In form with Indonesia’s democratic spirit, women’s advancement and their empowerment continue to increase in every sector in Indonesia.
Indonesiacontinues to promote participation of women in the political and democratic process. The legislative elections in April 2009 resulted in the increasing number of female members of parliament, from 11% in 2004 to 19% in 2009. We are fully committed to support women’s full and equal participation in decision making processes at all levels.
In the economic sphere, traditionally women’s labor in rural area has been confined to agriculture. In recent times however women entrepreneurs are growing; comprising 35% of the small and medium enterprises in Indonesia. Through the Women Cooperative Program for Family Welfare, Indonesian women are given greater access to credit to build their small businesses particularly in rural areas.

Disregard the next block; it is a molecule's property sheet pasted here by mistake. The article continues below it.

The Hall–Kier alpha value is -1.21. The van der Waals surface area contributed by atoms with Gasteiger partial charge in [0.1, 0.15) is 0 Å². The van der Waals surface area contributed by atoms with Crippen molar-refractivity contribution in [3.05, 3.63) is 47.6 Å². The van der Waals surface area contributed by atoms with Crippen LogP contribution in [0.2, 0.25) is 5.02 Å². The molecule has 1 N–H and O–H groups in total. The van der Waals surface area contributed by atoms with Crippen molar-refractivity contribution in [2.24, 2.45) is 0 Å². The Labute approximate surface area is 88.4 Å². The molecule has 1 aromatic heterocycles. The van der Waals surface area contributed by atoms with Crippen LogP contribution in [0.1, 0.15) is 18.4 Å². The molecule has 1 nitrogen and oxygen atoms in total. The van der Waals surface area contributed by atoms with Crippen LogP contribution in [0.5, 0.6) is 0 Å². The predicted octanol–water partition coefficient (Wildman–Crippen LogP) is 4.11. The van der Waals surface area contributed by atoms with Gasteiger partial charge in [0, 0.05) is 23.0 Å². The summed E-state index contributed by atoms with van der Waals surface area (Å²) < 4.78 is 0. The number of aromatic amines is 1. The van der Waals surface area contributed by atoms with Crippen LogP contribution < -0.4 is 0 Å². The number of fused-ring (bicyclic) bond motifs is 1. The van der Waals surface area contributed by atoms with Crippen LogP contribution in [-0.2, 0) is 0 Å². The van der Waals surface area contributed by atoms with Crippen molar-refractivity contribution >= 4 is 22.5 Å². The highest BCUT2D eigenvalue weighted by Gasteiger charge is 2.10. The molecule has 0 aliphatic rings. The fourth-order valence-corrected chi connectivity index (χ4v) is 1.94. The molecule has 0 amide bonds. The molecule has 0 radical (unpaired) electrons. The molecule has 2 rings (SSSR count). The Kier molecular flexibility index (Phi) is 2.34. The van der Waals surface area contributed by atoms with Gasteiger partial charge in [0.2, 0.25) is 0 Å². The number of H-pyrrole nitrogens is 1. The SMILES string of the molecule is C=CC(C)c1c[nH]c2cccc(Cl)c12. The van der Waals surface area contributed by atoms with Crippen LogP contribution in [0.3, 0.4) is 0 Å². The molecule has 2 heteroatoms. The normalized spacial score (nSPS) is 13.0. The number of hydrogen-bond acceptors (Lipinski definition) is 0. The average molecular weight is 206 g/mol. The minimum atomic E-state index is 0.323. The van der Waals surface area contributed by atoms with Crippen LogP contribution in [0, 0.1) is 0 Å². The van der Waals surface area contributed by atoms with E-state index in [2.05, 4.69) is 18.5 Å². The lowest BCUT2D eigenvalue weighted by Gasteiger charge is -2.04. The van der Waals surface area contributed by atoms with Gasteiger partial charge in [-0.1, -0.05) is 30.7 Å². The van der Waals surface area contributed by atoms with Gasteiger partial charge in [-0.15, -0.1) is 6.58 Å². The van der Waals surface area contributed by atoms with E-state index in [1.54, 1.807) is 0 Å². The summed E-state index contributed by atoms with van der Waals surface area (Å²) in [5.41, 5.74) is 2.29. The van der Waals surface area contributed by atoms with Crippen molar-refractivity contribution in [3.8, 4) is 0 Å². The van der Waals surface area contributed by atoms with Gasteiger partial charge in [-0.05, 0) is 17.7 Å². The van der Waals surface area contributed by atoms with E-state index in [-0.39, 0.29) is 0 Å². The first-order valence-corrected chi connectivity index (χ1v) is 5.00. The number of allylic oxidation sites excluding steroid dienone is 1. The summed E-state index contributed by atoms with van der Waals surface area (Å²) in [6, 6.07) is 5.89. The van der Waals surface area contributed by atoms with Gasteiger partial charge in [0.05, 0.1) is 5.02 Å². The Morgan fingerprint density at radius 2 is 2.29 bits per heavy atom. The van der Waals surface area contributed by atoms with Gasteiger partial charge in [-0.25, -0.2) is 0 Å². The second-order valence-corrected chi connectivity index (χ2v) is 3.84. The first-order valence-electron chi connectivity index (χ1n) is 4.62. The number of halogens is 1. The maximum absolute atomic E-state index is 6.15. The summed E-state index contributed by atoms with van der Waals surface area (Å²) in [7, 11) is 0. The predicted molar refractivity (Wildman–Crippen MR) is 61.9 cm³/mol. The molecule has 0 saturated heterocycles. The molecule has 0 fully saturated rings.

Over the past three decades, there has been a marked increase in the feminization of the labor force driven by the urban economy. As more women gained more opportunities to tap the labor market, there has been a related phenomenon that has been growing in force - that is - the simultaneous increase of informal work and migration.
While this trend is not necessarily negative, a high degree of insecurity has been associated with all migrant workers in the informal sector, but more so for women because of their vulnerability. Women’s susceptibility to violence has been addressed and acted with vigorous international and regional collaboration. Some of which has resulted in improved conditions for all migrant workers including women.
Women constitute more than 70% of all Indonesian migrant workers. The Indonesian government continues to ensure the well being, safety and security of their situation abroad. We are conducting advocacy and mediation, as well as providing legal counsel as necessary for migrant workers abroad.
Aside of providing protection and assistance to women, it is also important to emphasize prevention measures and training. National legal frameworks and Task Force on Human Trafficking were established among others to protect and regulate migrant workers. Indonesia also continues to engage countries of destination in formulating mutually beneficial agreement on the protection of migrant workers.